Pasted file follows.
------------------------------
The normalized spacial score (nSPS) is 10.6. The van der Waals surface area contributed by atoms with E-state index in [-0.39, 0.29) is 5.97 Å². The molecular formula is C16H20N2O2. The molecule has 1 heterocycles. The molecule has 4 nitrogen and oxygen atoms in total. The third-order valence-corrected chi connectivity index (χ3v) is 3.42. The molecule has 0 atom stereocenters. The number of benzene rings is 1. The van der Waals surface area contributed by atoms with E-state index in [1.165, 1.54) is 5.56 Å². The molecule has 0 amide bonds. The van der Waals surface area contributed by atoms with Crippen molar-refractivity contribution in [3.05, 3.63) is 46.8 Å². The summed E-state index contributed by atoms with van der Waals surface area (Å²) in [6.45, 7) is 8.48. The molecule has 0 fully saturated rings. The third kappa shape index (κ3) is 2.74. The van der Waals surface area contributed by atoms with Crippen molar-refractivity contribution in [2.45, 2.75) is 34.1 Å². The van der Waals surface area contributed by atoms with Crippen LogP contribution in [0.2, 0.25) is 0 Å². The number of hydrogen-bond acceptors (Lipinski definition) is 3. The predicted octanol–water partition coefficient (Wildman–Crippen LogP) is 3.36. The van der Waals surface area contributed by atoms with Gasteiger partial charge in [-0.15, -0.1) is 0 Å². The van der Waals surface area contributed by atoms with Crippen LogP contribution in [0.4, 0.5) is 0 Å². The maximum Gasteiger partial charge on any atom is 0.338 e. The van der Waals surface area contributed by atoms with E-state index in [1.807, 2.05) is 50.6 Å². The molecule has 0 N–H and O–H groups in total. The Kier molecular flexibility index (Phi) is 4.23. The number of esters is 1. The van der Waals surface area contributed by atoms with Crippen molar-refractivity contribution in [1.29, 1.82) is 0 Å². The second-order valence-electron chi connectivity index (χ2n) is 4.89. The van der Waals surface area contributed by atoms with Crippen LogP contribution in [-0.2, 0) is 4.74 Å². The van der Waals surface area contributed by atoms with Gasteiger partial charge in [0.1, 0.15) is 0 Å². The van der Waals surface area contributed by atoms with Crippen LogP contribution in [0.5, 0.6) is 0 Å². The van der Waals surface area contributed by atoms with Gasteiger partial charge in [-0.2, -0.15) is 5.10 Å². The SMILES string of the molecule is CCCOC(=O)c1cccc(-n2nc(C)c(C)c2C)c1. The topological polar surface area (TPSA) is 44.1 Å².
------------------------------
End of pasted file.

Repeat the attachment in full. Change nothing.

The normalized spacial score (nSPS) is 10.6. The van der Waals surface area contributed by atoms with E-state index in [-0.39, 0.29) is 5.97 Å². The molecular formula is C16H20N2O2. The molecule has 1 heterocycles. The molecule has 4 nitrogen and oxygen atoms in total. The third-order valence-corrected chi connectivity index (χ3v) is 3.42. The molecule has 0 atom stereocenters. The number of benzene rings is 1. The van der Waals surface area contributed by atoms with E-state index in [1.165, 1.54) is 5.56 Å². The molecule has 0 amide bonds. The van der Waals surface area contributed by atoms with Crippen molar-refractivity contribution in [3.05, 3.63) is 46.8 Å². The summed E-state index contributed by atoms with van der Waals surface area (Å²) in [6.45, 7) is 8.48. The molecule has 0 fully saturated rings. The third kappa shape index (κ3) is 2.74. The van der Waals surface area contributed by atoms with Crippen molar-refractivity contribution in [2.45, 2.75) is 34.1 Å². The van der Waals surface area contributed by atoms with Crippen LogP contribution in [0.2, 0.25) is 0 Å². The number of hydrogen-bond acceptors (Lipinski definition) is 3. The predicted octanol–water partition coefficient (Wildman–Crippen LogP) is 3.36. The van der Waals surface area contributed by atoms with Gasteiger partial charge in [-0.15, -0.1) is 0 Å². The van der Waals surface area contributed by atoms with Crippen LogP contribution in [0.4, 0.5) is 0 Å². The maximum Gasteiger partial charge on any atom is 0.338 e. The van der Waals surface area contributed by atoms with E-state index in [1.807, 2.05) is 50.6 Å². The molecule has 0 N–H and O–H groups in total. The Kier molecular flexibility index (Phi) is 4.23. The number of esters is 1. The van der Waals surface area contributed by atoms with Crippen molar-refractivity contribution in [1.29, 1.82) is 0 Å². The second-order valence-electron chi connectivity index (χ2n) is 4.89. The van der Waals surface area contributed by atoms with Crippen LogP contribution in [-0.2, 0) is 4.74 Å². The van der Waals surface area contributed by atoms with Gasteiger partial charge in [0.1, 0.15) is 0 Å². The van der Waals surface area contributed by atoms with Crippen LogP contribution in [0.5, 0.6) is 0 Å². The van der Waals surface area contributed by atoms with Gasteiger partial charge in [-0.2, -0.15) is 5.10 Å². The SMILES string of the molecule is CCCOC(=O)c1cccc(-n2nc(C)c(C)c2C)c1. The topological polar surface area (TPSA) is 44.1 Å².